Bill’s Hat was a live cinema event performed twice in 1967, once at the experimental Toronto film festival Cinethon at Cinecity on Yonge Street in August (which had commissioned the film with a $1,000 prize), and again at the Art Gallery of Ontario in November. As biographer Jane Lind describes,
“…This idyllic film was only a part of the whole performance of Bills’ Hat, which included an altar with a hundred candles and pots of flowers. From the ceiling hung a pillow shaped like a heart. A woman lay silently on top of a piano with the hat on her belly. Besides the 50-minute movie projected on a screen, four simultaneous slide show featured the “hundreds” of people wearing the hat, and some of those sitting in the audience had small hand-held projectors that projected images on the backs of others. Strobe lights did for the eyes what the sound did for the ears, music from two live bands, Stu Broomer’s Kinetic Ensemble and The 25th Hour, a rock band that included Joyce’s nephew, Keith Stewart.”
The press release from the AGO (imaged below), and Wieland’s conversation interview with journalist friend, Wendy Michener (from the CQ archives, below), give the clearest accounts of her performance and film, as Wieland describes how she filmed and photographed hundreds of people wearing her old raccoon hat, including Jackie Burroughs, Jack Bush, Jean Sutherland Boggs, Judy Lamarsh, A.Y. Jackson, Timothy Leary, and Graeme Ferguson, whose son, Munro appears as one of the idyllic children in the opening sequence.
Michener and Wieland talking about Bill’s Hat
1/4 inch audio tape, Coll. Cinémathèque québécoise
The following is an intimate interview between two friends and contemporaries, Wendy Michener and Joyce Wieland, which centers around Wieland’s groundbreaking mixed media art work Bill’s Hat (1967). Michener’s questions provide insight into Wieland’s motivations for creating the piece – what Wieland describes as her desire to have everyone try on her hat and to spread the joyousness of the “hat of brotherhood.” Commissioned to do the work by the Art Gallery of Ontario, Wieland sets out on a journey to film and photograph as many people as she could trying on her old racoon hat. Different on everyone, the hat manages to reveal people’s character as they pose in front of Wieland’s camera – some stick their noses up at the strange hat and others are as creative as they can be. Shooting over two hours of film and many slides Wieland had a ton of material to work with while stitching together her multi channel artwork. As a pioneer in early mixed media productions, Wieland’s response to Michener’s question “why mixed media?” sheds light on the historical context of the art world in Toronto and New York at that time. The role of musical performance in Bill’s Hat is of particular interest to Michener, who remarks on the highly oppositional relationship between the aggressive live music, what Wieland describes as the “new jazz music,” and the gentleness of the film and slide images. This interview segment is a wonderful opportunity to gain knowledge into a landmark mixed media experience which, Wieland explains, was intended to create an immersive “world of feeling” that, under the ideal circumstances, could provide a “profound high.” For Wieland, this was an attempt to create an intensive “art world” based on a life-like sense of being where one is not able to capture everything at once – you will always miss something. In her response to Michener, regarding whether people were ready for this kind of thing, Wieland replies, yes ¬– “audiences are hungry for it.” (Vanessa Meyer)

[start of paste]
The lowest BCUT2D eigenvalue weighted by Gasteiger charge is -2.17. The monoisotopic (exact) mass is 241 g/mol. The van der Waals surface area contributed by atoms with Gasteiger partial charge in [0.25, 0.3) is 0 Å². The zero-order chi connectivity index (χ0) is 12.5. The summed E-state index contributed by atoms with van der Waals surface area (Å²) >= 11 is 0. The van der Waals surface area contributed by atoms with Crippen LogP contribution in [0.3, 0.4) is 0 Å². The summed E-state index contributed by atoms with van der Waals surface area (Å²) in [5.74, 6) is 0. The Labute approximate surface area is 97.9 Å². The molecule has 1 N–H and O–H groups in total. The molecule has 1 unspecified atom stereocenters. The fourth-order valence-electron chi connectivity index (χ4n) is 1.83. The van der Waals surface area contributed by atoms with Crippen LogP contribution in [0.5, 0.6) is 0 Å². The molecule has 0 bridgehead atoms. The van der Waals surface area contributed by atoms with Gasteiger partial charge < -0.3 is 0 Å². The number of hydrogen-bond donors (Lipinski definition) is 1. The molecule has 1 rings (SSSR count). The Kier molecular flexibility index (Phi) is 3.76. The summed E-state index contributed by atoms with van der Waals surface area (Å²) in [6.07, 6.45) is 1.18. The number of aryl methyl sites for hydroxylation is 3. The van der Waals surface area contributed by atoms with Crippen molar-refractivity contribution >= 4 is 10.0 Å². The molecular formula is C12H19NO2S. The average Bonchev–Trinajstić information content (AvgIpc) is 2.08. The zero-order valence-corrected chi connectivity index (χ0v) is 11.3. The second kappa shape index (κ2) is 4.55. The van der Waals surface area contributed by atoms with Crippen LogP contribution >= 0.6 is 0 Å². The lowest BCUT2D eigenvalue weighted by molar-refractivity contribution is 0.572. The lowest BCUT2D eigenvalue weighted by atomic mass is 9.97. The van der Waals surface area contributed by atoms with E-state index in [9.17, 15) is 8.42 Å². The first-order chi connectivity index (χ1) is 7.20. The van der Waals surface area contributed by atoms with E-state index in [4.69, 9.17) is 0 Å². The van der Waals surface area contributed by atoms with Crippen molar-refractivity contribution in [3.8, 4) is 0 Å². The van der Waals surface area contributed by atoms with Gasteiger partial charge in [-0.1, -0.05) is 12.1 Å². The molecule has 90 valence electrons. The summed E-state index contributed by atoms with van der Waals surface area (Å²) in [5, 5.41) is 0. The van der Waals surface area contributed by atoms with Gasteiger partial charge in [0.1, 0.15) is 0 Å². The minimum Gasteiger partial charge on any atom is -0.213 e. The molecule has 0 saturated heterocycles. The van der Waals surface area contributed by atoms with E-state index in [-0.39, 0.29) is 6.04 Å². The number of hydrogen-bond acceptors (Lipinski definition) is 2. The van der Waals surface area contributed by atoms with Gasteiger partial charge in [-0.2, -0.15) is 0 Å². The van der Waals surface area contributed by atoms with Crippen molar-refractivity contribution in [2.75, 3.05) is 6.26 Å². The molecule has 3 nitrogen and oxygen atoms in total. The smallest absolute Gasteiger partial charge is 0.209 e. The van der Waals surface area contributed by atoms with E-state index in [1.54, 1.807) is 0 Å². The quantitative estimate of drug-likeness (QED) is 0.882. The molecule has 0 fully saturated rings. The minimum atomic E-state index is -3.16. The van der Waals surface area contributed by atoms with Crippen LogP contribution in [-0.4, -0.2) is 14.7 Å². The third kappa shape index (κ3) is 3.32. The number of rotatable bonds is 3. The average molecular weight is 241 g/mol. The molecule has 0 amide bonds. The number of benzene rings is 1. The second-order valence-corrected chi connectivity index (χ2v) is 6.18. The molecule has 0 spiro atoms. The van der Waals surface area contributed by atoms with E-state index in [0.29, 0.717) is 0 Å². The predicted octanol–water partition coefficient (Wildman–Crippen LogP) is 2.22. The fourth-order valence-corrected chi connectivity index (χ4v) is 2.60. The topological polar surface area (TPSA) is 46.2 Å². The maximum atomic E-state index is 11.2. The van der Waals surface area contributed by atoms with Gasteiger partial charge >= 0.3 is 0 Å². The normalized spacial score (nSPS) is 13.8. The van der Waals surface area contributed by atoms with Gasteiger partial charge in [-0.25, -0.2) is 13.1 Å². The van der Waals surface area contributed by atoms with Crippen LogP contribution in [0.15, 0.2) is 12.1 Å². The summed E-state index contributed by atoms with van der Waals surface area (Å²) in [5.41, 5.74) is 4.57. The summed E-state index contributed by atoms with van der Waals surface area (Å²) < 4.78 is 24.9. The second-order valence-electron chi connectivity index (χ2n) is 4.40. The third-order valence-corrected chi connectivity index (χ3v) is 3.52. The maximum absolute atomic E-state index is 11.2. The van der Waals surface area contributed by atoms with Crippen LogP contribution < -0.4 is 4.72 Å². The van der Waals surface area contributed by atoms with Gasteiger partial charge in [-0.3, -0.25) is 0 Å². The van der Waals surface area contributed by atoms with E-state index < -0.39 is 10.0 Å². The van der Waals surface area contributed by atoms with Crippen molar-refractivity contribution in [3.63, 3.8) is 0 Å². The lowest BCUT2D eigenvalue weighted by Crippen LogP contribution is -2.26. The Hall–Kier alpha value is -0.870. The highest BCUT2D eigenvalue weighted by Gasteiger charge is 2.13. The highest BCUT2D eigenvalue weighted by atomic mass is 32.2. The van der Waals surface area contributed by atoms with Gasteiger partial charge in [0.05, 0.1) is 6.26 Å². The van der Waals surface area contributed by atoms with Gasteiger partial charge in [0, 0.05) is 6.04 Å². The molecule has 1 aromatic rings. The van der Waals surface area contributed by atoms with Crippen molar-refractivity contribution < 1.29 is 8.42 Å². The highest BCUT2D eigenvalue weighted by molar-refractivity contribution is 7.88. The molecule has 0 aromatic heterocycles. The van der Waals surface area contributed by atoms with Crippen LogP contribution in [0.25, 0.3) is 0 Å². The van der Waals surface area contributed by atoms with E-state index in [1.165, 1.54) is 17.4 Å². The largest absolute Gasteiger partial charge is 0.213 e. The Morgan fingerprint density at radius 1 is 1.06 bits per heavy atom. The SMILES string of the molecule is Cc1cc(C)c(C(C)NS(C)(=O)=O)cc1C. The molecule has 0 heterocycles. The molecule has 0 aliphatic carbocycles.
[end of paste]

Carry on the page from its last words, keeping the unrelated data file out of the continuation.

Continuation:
Brett Kashmere and Astria Suparak describe Bill’s Hat within a history of Canadian live cinema, referred to as ‘expanded’ cinema as coined by Gene Youngblood in 1970, and also linking it to Expo 67’s multi-screen event, Labryrinth.
“Despite a rich and varied tradition, the history of Canadian live cinema has gone largely undocumented. Early pioneers include the interdisciplinary artist Joyce Wieland, who designed a mixed media event in 1967 for Cinethon, a 45-hour festival of underground film in Toronto. Bill’s Hat, commissioned by the host venue Cinecity, “stretched one’s perceptions to just below the pain threshold” with its “writhing welter of sound,” stroboscopic lights, four slide shows, and a 50 minute movie. That same year, the government-sponsored, multi screen Labyrinth (Roman Kroitor, Hugh O’Connor, and Colin Low) was presented at Expo 67 in a custom-built, five-story pavilion. Wieland’s rowdy sound and light collage and the epic-scaled innovations that were developed for Montreal’s hugely successful World’s Fair thus initiated a homegrown expanded cinema in the late 1960s.”
Wieland describes in the AGO press release, “The whole film (and slides) are non-art portraits of people in which they do what they want with this hat – and therefore, act or stand in front of my camera. It’s only love: therefore it can’t harm you.” As described in her interview, which offers a complex portal into the cultural politics and lexicons of the 1960s, she observes that people’s personalities were revealed as they donned the hat, embracing and enacting completely new persona, or just sticking it on top of their heads without much reaction.
Citations: Jane Lind, Joyce Wieland: Artist on Fire (Toronto: James Lorimer and Company, 2001), 167. Brett Kashmere and Astria Suparak, “In Pursuit of Northern Lights: Tracking Canada’s Live Cinema,” available at http://www.brettkashmere.com/livecinema.html